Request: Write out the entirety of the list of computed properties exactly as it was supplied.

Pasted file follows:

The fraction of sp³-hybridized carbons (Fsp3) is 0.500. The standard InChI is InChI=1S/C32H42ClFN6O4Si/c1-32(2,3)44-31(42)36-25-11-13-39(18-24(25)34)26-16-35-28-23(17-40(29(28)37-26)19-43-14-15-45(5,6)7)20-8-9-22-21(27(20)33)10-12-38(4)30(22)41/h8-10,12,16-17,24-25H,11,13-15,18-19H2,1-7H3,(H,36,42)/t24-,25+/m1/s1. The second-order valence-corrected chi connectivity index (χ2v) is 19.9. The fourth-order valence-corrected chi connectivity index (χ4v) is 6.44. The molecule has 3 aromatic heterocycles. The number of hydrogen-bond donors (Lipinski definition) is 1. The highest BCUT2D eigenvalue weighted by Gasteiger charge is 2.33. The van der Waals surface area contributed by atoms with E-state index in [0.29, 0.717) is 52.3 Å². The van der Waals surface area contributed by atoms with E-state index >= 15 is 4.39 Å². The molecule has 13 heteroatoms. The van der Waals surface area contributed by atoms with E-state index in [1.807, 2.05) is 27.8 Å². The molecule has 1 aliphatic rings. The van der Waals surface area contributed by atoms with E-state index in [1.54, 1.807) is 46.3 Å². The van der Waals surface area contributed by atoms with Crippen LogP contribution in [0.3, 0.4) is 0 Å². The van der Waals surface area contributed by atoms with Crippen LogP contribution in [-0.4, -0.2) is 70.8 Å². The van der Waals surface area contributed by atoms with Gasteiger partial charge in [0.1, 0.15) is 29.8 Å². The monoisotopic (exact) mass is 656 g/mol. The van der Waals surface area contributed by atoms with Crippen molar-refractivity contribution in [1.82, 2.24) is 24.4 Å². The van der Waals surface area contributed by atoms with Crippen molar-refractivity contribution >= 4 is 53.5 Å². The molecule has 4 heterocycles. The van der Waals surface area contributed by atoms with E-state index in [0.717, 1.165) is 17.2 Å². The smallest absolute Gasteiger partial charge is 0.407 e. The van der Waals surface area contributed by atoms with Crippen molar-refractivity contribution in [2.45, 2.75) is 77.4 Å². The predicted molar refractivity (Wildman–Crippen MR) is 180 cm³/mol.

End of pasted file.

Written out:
The fraction of sp³-hybridized carbons (Fsp3) is 0.500. The standard InChI is InChI=1S/C32H42ClFN6O4Si/c1-32(2,3)44-31(42)36-25-11-13-39(18-24(25)34)26-16-35-28-23(17-40(29(28)37-26)19-43-14-15-45(5,6)7)20-8-9-22-21(27(20)33)10-12-38(4)30(22)41/h8-10,12,16-17,24-25H,11,13-15,18-19H2,1-7H3,(H,36,42)/t24-,25+/m1/s1. The second-order valence-corrected chi connectivity index (χ2v) is 19.9. The fourth-order valence-corrected chi connectivity index (χ4v) is 6.44. The molecule has 3 aromatic heterocycles. The number of hydrogen-bond donors (Lipinski definition) is 1. The highest BCUT2D eigenvalue weighted by Gasteiger charge is 2.33. The van der Waals surface area contributed by atoms with E-state index in [0.29, 0.717) is 52.3 Å². The van der Waals surface area contributed by atoms with E-state index >= 15 is 4.39 Å². The molecule has 13 heteroatoms. The van der Waals surface area contributed by atoms with E-state index in [1.807, 2.05) is 27.8 Å². The molecule has 1 aliphatic rings. The van der Waals surface area contributed by atoms with E-state index in [1.54, 1.807) is 46.3 Å². The van der Waals surface area contributed by atoms with Crippen LogP contribution in [0.3, 0.4) is 0 Å². The van der Waals surface area contributed by atoms with Crippen LogP contribution in [-0.4, -0.2) is 70.8 Å². The van der Waals surface area contributed by atoms with Gasteiger partial charge in [0.1, 0.15) is 29.8 Å². The monoisotopic (exact) mass is 656 g/mol. The van der Waals surface area contributed by atoms with Crippen molar-refractivity contribution in [1.82, 2.24) is 24.4 Å². The van der Waals surface area contributed by atoms with Crippen molar-refractivity contribution >= 4 is 53.5 Å². The molecule has 4 heterocycles. The van der Waals surface area contributed by atoms with E-state index in [0.717, 1.165) is 17.2 Å². The smallest absolute Gasteiger partial charge is 0.407 e. The van der Waals surface area contributed by atoms with Crippen molar-refractivity contribution in [2.45, 2.75) is 77.4 Å². The predicted molar refractivity (Wildman–Crippen MR) is 180 cm³/mol.